Whilst it was announced some time ago that the rate of taxation on dividends will increase by a whopping 7.5% the reality of what this actually means is yet to hit home for millions.
When will you pay the new dividend tax?
The new dividend tax was introduced from 6 April 2016.
The additional dividend tax due will be calculated as part of your self assessment for 2016 / 2017 covering the period from 06/04/16 to 05/04/17.
This self assessment has to be filed on or before the 31 January 2018 deadline.
Any additional tax due as part of your self assessment, including the new dividend tax, will have to be paid by 31 January 2018.
Refresher on the new rules
Under the new rules the first £5,000 of dividends received on or after 6th April 2016 are tax free.
After that the following rates of tax are due:
- Dividends falling within basic rate tax – tax at 7.5% of the dividend received is due
- Dividends falling within higher rate tax – tax at 32.5% of the dividend received is due
- Dividends falling within the additional rate of tax – tax at 38.1% of the dividend received is due but remember that for income over £100,000 your personal allowance also starts to get restricted
In all cases this means that an extra 7.5% of tax is due on dividends across all tax thresholds.
Sting in the tail – 50% more to pay
Not only will you have to fork out the additional dividend tax on 31 January 2018 but you’ll have to pay an extra 50% of the dividend tax due by way of a payment on account!
A payment on Account is a tax payment made twice a year (31 January and 31 July) as a contribution towards your tax bill for the current tax year. The amount is calculated by looking at your previous year’s tax bill. You’ll make a payment on account if your tax bill is more than £1,000.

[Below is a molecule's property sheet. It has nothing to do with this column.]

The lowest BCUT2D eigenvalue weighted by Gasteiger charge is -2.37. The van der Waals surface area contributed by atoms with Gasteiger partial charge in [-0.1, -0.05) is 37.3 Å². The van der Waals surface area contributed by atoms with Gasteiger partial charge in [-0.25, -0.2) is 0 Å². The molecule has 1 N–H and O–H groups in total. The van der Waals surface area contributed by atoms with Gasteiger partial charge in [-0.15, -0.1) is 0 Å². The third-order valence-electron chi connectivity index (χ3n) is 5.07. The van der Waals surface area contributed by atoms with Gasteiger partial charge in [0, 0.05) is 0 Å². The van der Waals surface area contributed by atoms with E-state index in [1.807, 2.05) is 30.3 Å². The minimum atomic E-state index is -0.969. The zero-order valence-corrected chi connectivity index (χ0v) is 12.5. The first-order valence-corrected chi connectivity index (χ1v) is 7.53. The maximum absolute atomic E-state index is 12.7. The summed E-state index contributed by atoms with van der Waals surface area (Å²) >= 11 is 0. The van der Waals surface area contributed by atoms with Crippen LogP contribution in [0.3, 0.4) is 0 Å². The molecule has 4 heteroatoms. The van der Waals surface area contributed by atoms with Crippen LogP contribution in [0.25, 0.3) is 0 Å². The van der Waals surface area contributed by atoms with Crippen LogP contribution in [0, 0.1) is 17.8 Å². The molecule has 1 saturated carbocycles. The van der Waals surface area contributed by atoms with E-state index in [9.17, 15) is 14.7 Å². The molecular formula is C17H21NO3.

How much more ADDITIONAL tax
Let’s have a look at what this means in reality for all of those in receipt of dividends.
|Amount of dividend||Additional Tax you will pay||Total Additional Tax to Pay on 31/01/18|
Note – the calculations assumes no other income.
Encourages tax mitigation strategies
Additional tax amounts like these are more than likely to encourage more aggressive tax mitigation strategies such as putting money into pensions, renting your home office at a market value rent and suffering income tax on any profit derived from the rental or making loans to directors to be paid back when the business is sold on or the directors retire. All of these are perfectly legitimate strategies.
Faced with the ever increasing stories about the derisory amounts of tax paid by big businesses can we seriously blame the hard working entrepreneur for looking at ways to mitigate the shortfall in household incomes?
Unfairness and De-motivating entrepreneurs
I believe that the new dividend tax is unfair and very short sighted. It fundamentally penalises those who work hard building up their business.
In fact I would go on to say that the new Dividend Tax is a de-motivator for entrepreneurs – which is just plain stupid.
This country should encourage entrepreneurship!
I’d urge Chancellor of the Exchequer Philip Hammond to look again at this tax burden and reconsider if it is truly appropriate.